Luella Garvey House
Backstory and Context
Luella Garvey’s life is a bit of a mystery. The widow of a Cincinnati steel magnate, she moved to Reno from Pasadena in 1929 for reasons that are unclear. Most people who moved to Reno at that time came to work in mining or to get a divorce; she needed neither. She seemed to prefer a relatively quiet life admiring her garden.
In 1934, Garvey chose noted architect, Paul Revere Williams, to design her home. Williams, who was African-American, was unusual at the time in that he was not only successful in a profession that was often closed to African-Americans, but that many of his clients were among the rich and famous. Williams was known as the “architect to the stars” because of his work in Beverly Hills.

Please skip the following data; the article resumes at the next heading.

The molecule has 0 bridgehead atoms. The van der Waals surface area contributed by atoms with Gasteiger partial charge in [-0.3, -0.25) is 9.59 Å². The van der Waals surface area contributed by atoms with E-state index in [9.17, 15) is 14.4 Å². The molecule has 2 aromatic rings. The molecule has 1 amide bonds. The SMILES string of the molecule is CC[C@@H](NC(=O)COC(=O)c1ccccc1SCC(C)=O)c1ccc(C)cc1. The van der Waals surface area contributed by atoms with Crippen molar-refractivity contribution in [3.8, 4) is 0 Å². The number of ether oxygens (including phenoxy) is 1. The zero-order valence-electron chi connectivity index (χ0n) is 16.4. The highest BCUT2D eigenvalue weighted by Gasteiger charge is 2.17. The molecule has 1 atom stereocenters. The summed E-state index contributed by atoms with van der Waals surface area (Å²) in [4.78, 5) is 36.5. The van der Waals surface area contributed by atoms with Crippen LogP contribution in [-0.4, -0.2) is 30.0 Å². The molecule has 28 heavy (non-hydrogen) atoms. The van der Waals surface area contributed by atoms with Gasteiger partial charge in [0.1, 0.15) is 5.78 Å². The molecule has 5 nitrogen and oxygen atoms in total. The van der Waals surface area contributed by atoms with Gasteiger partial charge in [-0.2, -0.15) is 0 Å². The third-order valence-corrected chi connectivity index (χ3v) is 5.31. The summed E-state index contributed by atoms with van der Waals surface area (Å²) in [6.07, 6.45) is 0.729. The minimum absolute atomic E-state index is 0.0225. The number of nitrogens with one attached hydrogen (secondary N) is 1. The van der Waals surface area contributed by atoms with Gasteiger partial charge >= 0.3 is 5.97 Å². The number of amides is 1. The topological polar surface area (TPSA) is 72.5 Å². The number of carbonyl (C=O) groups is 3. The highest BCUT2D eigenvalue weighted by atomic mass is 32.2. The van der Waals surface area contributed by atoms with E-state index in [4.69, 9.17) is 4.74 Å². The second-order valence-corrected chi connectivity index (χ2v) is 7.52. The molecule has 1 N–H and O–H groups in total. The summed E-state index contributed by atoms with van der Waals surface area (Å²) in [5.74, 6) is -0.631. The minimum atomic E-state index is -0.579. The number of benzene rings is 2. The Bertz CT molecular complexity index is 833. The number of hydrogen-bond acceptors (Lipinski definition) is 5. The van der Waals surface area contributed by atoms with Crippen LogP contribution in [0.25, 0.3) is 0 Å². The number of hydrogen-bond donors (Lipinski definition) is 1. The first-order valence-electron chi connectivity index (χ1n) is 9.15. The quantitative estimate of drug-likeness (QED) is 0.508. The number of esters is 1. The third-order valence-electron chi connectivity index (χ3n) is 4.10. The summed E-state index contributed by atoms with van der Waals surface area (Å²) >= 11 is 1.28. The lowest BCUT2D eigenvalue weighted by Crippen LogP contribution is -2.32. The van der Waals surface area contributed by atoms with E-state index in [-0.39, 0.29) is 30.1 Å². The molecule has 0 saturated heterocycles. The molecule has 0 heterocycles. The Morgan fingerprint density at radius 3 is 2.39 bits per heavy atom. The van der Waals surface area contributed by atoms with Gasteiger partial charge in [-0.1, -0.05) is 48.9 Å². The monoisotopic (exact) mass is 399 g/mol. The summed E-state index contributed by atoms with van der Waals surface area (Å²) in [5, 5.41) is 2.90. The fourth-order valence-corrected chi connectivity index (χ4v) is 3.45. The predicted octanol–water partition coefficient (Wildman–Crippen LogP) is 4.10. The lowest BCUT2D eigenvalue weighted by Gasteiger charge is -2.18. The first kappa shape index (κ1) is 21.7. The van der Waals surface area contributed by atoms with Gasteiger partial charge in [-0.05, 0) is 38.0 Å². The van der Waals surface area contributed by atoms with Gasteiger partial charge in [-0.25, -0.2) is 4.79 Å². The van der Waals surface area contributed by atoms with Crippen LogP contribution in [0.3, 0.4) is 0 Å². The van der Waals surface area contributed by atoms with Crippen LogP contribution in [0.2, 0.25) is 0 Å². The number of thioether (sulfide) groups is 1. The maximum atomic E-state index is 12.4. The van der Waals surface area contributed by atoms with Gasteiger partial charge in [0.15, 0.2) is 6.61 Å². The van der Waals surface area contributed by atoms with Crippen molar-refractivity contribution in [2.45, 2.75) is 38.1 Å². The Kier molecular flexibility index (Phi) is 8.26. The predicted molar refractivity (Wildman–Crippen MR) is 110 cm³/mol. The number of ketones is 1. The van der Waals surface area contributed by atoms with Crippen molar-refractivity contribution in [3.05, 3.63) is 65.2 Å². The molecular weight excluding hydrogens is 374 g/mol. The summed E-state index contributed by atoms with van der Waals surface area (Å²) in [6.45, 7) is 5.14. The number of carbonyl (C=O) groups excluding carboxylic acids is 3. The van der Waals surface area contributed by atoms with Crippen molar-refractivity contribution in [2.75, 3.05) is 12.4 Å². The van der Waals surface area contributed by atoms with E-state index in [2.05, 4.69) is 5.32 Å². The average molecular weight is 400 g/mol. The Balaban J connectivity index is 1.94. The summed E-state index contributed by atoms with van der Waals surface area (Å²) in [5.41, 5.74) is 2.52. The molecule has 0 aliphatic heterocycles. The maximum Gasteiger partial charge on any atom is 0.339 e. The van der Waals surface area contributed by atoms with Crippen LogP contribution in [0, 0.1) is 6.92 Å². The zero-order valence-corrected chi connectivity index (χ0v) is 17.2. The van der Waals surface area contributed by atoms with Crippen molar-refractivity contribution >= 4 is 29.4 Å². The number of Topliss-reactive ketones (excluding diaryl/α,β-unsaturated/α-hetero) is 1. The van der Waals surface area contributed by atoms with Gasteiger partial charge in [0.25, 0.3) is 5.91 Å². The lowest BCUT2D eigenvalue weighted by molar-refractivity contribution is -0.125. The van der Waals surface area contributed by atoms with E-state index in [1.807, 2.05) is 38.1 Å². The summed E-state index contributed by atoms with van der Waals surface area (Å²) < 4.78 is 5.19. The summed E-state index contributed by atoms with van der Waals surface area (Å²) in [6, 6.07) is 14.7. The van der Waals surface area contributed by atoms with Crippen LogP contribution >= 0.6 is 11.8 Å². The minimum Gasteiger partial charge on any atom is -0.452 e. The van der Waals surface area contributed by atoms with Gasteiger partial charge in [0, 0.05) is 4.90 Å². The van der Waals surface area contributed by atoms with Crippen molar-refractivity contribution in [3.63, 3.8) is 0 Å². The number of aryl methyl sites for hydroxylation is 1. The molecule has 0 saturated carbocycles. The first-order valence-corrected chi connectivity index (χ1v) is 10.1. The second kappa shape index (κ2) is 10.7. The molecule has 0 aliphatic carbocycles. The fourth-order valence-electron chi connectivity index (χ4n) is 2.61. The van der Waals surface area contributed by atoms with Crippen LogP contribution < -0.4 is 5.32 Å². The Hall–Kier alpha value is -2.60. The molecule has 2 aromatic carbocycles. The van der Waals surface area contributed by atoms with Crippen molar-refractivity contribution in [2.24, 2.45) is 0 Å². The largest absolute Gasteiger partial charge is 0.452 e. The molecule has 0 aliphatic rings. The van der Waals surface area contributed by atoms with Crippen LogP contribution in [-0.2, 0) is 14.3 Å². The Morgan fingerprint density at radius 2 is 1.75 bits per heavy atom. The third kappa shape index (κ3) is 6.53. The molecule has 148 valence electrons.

The home Williams built was a two-story Classical Revival structure with a price tag of $40,000. Much of the cost was associated with the extensive landscaping that Garvey requested, though the home’s interior was also elegantly appointed. It was the most expensive home ever built in Reno at that point.
Following Garvey’s death, the home changed owners several times. Subsequent owners made some changes to the home, but it remains largely as Williams designed it. The home was the first in Reno designed by Williams, and is listed on the National Register of Historic Places.